College can be a busy time in your life. On top of attending class and doing homework, many college students get a job – leaving them with very limited free time. This also leaves very little time to sleep. Which brings us to a popular question: How much sleep do college students need?
According to experts at Stanford University’s Department for the Diagnosis and Treatment for Sleep Disorders, college students should be getting at least 8 hours of sleep each night.
This article goes on to describe how college students who end up getting less than 8 hours of sleep endure something called sleep debt.
Getting the proper amount of sleep is important and allows your body to have enough time to rest and recharge so you can be at your best focus and energy level for the following day.
Thus, as you can probably tell, pulling an all-nighter every week is not the healthiest habit for your body. Here are some simple ways college students can get more sleep time in to receive at least 8 hours each night.
Schedule a Nap
Naps can do wonders. Even if your schedule is busy, you may still have time for a nap if you schedule it for between classes. Some students like to use breaks within the day to catch up on homework and run errands. I used to use some of my free time in between classes to take a quick nap. Those naps helped me power through the rest of the day.
Most college classes start no earlier than 8:00 a.m. If you go to bed at 10 p.m. and wake up at 6:00 a.m., that will leave you with enough time to get ready for class, go over homework and run an errand all before class. If you are less of a morning person, you can always stay up until 11 p.m. and sleep until 7. There are ways to get 8 hours.
Change your Sleep Environment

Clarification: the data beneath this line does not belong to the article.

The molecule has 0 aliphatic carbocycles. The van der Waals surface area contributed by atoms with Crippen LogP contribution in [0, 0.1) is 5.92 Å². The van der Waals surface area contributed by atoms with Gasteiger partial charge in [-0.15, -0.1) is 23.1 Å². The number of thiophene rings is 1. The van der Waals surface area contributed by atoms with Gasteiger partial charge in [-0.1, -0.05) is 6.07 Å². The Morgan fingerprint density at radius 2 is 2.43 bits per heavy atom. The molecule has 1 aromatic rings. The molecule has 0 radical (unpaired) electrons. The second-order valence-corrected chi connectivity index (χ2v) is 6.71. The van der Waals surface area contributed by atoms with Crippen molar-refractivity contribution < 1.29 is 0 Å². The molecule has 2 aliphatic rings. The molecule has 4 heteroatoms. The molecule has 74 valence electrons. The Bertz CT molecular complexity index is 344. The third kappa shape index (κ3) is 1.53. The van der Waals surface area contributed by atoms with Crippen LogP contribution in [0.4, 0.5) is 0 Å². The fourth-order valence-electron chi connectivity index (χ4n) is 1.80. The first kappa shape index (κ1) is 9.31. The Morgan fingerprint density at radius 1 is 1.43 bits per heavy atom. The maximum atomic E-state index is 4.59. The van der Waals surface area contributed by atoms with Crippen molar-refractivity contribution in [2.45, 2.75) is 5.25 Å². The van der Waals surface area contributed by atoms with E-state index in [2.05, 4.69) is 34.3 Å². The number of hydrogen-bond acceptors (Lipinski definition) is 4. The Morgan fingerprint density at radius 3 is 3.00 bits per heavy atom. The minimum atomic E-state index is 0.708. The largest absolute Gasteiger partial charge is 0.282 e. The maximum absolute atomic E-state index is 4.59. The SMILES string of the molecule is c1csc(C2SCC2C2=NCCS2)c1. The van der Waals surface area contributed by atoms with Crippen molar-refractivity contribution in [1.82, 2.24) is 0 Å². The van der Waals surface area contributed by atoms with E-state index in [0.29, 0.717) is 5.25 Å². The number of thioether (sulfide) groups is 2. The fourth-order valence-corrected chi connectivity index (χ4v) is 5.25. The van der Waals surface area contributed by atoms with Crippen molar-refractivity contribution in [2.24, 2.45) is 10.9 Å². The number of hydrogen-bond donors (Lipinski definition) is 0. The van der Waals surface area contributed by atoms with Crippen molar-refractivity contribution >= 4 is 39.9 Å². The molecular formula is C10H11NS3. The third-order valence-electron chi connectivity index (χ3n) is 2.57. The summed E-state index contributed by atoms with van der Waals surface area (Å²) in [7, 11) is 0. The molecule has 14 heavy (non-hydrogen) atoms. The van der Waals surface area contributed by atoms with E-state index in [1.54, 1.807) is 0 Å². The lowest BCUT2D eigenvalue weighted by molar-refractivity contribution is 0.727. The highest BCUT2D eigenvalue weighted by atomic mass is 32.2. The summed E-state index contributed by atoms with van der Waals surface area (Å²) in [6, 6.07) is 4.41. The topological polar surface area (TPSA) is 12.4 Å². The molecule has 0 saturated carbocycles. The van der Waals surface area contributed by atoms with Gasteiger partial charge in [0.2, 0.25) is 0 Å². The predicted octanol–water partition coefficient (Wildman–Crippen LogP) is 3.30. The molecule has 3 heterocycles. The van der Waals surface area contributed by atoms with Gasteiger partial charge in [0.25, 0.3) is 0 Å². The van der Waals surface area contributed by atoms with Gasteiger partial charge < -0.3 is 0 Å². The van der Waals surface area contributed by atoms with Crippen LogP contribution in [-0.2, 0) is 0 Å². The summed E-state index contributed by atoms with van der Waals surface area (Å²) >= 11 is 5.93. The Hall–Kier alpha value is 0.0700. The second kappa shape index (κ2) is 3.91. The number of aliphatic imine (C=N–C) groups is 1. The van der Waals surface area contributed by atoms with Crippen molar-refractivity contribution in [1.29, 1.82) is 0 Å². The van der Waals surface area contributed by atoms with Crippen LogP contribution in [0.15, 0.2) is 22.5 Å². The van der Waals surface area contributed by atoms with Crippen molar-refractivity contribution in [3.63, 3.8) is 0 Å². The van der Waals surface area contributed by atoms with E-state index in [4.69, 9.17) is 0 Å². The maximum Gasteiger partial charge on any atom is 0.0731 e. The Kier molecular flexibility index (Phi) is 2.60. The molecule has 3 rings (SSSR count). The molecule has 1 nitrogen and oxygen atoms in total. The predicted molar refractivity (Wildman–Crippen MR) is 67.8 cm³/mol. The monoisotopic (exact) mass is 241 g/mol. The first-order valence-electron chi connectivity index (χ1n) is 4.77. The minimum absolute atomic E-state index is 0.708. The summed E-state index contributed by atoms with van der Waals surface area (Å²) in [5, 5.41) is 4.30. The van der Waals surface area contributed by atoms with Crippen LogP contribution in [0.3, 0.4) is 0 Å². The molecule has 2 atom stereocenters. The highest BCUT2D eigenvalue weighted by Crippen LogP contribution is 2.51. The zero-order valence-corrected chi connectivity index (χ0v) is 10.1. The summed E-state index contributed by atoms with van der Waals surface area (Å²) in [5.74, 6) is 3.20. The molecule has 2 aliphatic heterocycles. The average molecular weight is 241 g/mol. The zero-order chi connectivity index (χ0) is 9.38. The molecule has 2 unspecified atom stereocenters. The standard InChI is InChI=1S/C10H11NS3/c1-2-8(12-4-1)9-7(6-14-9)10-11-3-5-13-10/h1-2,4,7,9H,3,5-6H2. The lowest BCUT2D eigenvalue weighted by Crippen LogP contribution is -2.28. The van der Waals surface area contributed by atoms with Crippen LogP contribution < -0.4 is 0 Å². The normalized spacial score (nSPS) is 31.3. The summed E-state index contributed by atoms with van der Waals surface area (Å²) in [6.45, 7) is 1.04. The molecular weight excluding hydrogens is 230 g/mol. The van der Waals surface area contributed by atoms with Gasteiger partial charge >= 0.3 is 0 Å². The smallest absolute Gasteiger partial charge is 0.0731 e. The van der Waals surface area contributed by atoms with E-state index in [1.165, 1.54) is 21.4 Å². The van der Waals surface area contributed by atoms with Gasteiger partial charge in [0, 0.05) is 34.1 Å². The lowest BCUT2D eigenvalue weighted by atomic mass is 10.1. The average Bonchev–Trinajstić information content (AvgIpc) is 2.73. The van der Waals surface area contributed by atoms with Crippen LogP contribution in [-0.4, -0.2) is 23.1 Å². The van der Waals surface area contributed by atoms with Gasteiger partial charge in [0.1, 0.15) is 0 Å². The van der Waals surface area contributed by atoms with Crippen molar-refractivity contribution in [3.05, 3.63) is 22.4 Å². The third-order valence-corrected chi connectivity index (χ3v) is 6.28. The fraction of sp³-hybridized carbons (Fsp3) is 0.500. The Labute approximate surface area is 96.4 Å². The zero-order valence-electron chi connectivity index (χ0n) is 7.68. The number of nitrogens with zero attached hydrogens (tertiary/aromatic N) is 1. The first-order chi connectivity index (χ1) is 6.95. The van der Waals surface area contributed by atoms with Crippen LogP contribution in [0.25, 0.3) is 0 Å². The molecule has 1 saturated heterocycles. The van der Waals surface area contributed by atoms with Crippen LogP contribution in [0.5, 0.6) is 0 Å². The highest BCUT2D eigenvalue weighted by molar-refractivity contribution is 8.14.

If you find it hard to get to sleep at night and you tend to lay awake in bed for some time, you might want to try changing your sleep environment.
Sometimes noise and activity can deter your body from being able to rest and relax so you can sleep. Make sure you turn the television and computer off at least 30 minutes before bed and get in a quiet environment.
If you notice anything about your bed that’s irritating you (like a squeaky or rough mattress or pillows that make your neck hurt) consider replacing said item(s).
Develop a Sleep Routine You Can Stick To
If you prefer not to take a nap during the day and get all your sleep in at night, develop a realistic sleep routine that will allow you to get 8 hours or more of rest each night.
As a college student, it’s nice that you have the power to create your own schedule. Decide whether you like to get more done in the morning or in the late afternoon and evening. Then choose your classes based on that preference.
If you work, most jobs will ask your availability. A lot of students try to get the bulk of their work hours done during the weekend but it’s not uncommon to work before, after or in between classes.
If you have a job that requires you to work late, make sure your classes do not start early the next day so you can get the proper rest.
Stay away from caffeine and coffee before bed. Take 10 minutes to prep for the next day before you lie down. If your routine is new, sticking to it each day might be a bit of a challenge at first, but it will become second nature soon enough.
Getting enough sleep as a college student is crucial to your success. It can help improve your academic performance, give you enough energy to make it throughout the day, and prevent sleep debt habits like drowsiness and oversleeping.
If the average college student needs 8 or more hours of sleep each night, how do you compare?
Originally posted 2016-01-20 10:00:33.